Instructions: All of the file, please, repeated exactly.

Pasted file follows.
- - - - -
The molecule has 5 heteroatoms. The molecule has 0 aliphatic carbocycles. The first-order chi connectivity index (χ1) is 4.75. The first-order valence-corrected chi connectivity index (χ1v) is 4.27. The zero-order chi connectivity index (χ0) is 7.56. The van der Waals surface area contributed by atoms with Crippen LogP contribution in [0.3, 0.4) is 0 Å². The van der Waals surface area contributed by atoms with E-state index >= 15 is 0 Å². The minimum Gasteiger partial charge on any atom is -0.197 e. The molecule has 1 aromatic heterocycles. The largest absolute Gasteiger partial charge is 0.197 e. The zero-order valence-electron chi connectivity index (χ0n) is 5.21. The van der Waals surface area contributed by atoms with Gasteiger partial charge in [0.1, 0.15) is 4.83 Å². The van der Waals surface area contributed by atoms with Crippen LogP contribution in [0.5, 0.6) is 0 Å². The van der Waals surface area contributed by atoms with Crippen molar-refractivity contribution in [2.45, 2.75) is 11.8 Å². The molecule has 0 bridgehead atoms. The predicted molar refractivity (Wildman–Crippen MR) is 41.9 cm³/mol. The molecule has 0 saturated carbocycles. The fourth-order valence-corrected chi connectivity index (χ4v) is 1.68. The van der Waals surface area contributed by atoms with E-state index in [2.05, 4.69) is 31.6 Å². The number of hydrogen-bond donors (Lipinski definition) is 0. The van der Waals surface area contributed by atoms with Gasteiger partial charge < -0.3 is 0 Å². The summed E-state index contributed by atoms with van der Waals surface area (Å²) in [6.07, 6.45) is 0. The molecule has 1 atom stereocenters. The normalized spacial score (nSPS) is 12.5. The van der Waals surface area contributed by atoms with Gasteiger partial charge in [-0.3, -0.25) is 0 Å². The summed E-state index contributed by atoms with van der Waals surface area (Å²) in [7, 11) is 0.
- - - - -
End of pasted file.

The molecule has 5 heteroatoms. The molecule has 0 aliphatic carbocycles. The first-order chi connectivity index (χ1) is 4.75. The first-order valence-corrected chi connectivity index (χ1v) is 4.27. The zero-order chi connectivity index (χ0) is 7.56. The van der Waals surface area contributed by atoms with Crippen LogP contribution in [0.3, 0.4) is 0 Å². The van der Waals surface area contributed by atoms with E-state index >= 15 is 0 Å². The minimum Gasteiger partial charge on any atom is -0.197 e. The molecule has 1 aromatic heterocycles. The largest absolute Gasteiger partial charge is 0.197 e. The zero-order valence-electron chi connectivity index (χ0n) is 5.21. The van der Waals surface area contributed by atoms with Gasteiger partial charge in [0.1, 0.15) is 4.83 Å². The van der Waals surface area contributed by atoms with Crippen LogP contribution in [0.5, 0.6) is 0 Å². The van der Waals surface area contributed by atoms with Crippen molar-refractivity contribution in [2.45, 2.75) is 11.8 Å². The molecule has 0 bridgehead atoms. The predicted molar refractivity (Wildman–Crippen MR) is 41.9 cm³/mol. The molecule has 0 saturated carbocycles. The fourth-order valence-corrected chi connectivity index (χ4v) is 1.68. The van der Waals surface area contributed by atoms with E-state index in [2.05, 4.69) is 31.6 Å². The number of hydrogen-bond donors (Lipinski definition) is 0. The van der Waals surface area contributed by atoms with Gasteiger partial charge < -0.3 is 0 Å². The summed E-state index contributed by atoms with van der Waals surface area (Å²) in [6.07, 6.45) is 0. The molecule has 1 atom stereocenters. The normalized spacial score (nSPS) is 12.5. The van der Waals surface area contributed by atoms with Gasteiger partial charge in [-0.3, -0.25) is 0 Å². The summed E-state index contributed by atoms with van der Waals surface area (Å²) in [7, 11) is 0.